​Changing Careers in Older Age: How to Navigate the Transition

Life can take sudden unexpected turns. Sometimes good, sometimes bad. That job you’ve enjoyed for so long can suddenly feel empty and stale. Worst is when you’ve grown complacent with it, thinking everything’s fine, and then your career ends with an abrupt layoff. Everything takes a brutal nosedive down the drain, and you’re left without a job and not knowing what to do.

Fear not, because although it may be difficult, it’s possible for you to make a successful career change even with your advanced age. Many have done it, and with a little bit of guidance and perseverance, so can you. These lessons have proved useful for people that have gone through what you are experiencing now.

Know thyself

Socrates once said, ‘The unexamined life is not worth living.’ By knowing yourself, you become aware of what matters most in your life, and this will be key to making the right career decisions. What are your talents and skills? How do you react to feedback and frustrations? What problems do you have with failure or success? If you have concrete answers to these questions, you’ll be more honest with yourself with the challenges you’re bound to face moving forward.

If you’re struggling to figure out what you want or are overwhelmed by your choices, it can help if you obtain the services of a career counselor or career development professional.

Overcome the fear

A career change is a major turning point in your life, and like all turning points, it can be fraught with anxiety and uncertainty. Remember that you are not alone, and many career changers like you feel afraid and uncertain at some point in the transition process. Recognize when your fear is starting to get the best of you. Open up to family and friends about what you’re going through, and how it’s making you feel. Communicating with your loved ones can provide you with the support and strength you need to overcome your fears. In addition, try reading up about people who have gone through similar situations and learn from their success stories.

Don’t rush

At your age, you’re less likely to put up with any nonsense, and so the only way you can be satisfied with your next career move is to find a job that matches your personality, values, interests, and aptitudes. Now the question is, what does the right job for you look like? Here, you have three possibilities: a new position in the same field, a career in another industry requiring your same skills, or a completely different job and industry altogether. Depending on where you stand physically, emotionally and mentally, each of these routes can lead to greater happiness and fulfillment. Make a list of occupations that are a good fit for you, then explore them one by one. As a starting point, here are some of the common occupations for older workers, according to the Urban Institute analysis of Health and Retirement

•Management consultant

•Community school teacher

•Administrative assistant

•Salesperson

•Personal care aide

•Real estate agent

•Commercial driver

For someone who hasn’t really thought about making a career change until now, chances are you’ve had little opportunity to take stock of your life. To avoid making any seriously regrettable decisions, take as much time as you need to determine the direction you want your life to take in the years ahead.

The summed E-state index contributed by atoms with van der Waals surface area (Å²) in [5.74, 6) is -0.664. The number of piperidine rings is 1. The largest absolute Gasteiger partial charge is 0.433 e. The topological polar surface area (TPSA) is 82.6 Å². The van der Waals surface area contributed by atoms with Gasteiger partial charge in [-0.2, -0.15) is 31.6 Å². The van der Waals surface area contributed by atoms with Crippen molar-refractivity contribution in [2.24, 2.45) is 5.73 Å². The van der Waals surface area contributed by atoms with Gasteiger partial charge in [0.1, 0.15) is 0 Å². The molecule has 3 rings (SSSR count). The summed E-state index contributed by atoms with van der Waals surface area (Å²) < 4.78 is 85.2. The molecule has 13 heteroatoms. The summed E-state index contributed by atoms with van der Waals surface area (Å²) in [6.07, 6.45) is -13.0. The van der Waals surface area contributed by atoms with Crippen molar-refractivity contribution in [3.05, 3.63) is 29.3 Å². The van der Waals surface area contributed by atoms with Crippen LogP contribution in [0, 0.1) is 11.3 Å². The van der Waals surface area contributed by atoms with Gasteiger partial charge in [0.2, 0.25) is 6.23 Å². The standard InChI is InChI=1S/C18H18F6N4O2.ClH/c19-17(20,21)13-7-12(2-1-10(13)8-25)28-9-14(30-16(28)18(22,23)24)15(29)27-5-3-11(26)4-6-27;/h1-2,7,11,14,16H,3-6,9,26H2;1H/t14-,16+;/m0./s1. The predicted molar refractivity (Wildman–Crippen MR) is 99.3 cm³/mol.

Be flexible

As a person of advanced age, keep in mind that you won’t be as enticing to a recruiter or hiring manager as someone in their prime. And so you’re going to need to “Roll with it. Adapt. Darwin. I-Ching,” so to speak. Your next job may mean a smaller paycheck, not to mention some drastic lifestyle changes may come with it, such as moving to a smaller home or a less affluent community. Ultimately, you need to stay flexible when it comes to thinking about your future. The good news is that many jobs will still suit you and let you use your talents.

On the topic of being flexible, you don’t have to limit yourself to a single full-time job. Consider volunteering, working part-time or temporarily, and even starting your own backyard business as viable career moves. A combination of these may be necessary for you to achieve financial stability.

Harness your network

Now is the time to reactivate your social circle, if you haven’t done that already. Look to past and present colleagues for information and assistance as you move forward with your career change. Don’t have any social media? Note that Facebook, Twitter, and LinkedIn are great platforms for sharing information, ideas, and feelings, which can make a huge difference in your future goals. These platforms are great for finding people you’ve lost touch with and could prove helpful in your transition.

Pick yourself up, try again

It could take more than a few tries before you land a position. You might fail a few times but have faith in yourself that every door that shuts will lead you to a new and often unexpected opportunity. You’ll get to your destination eventually, but the only way to get there is to keep striving for it, in spite of failures. The more you fail, the more you’ll learn, the less scared you’ll be the next time you try. Remember that there’s no way around failure, only through it.

Update your resume

When was the last time you updated your resume? You certainly don’t want to submit a resume that you had written many years ago. In this day and age, when they have application tracking systems combing through resumes digitally, an old resume is likely to be ignored. The latest information on your resume should at least be six months old. Not to mention, you’ll need to tailor your resume for your new career. Make smart use of the summary and objective sections to tell your story and highlight your transferable skills and abilities.

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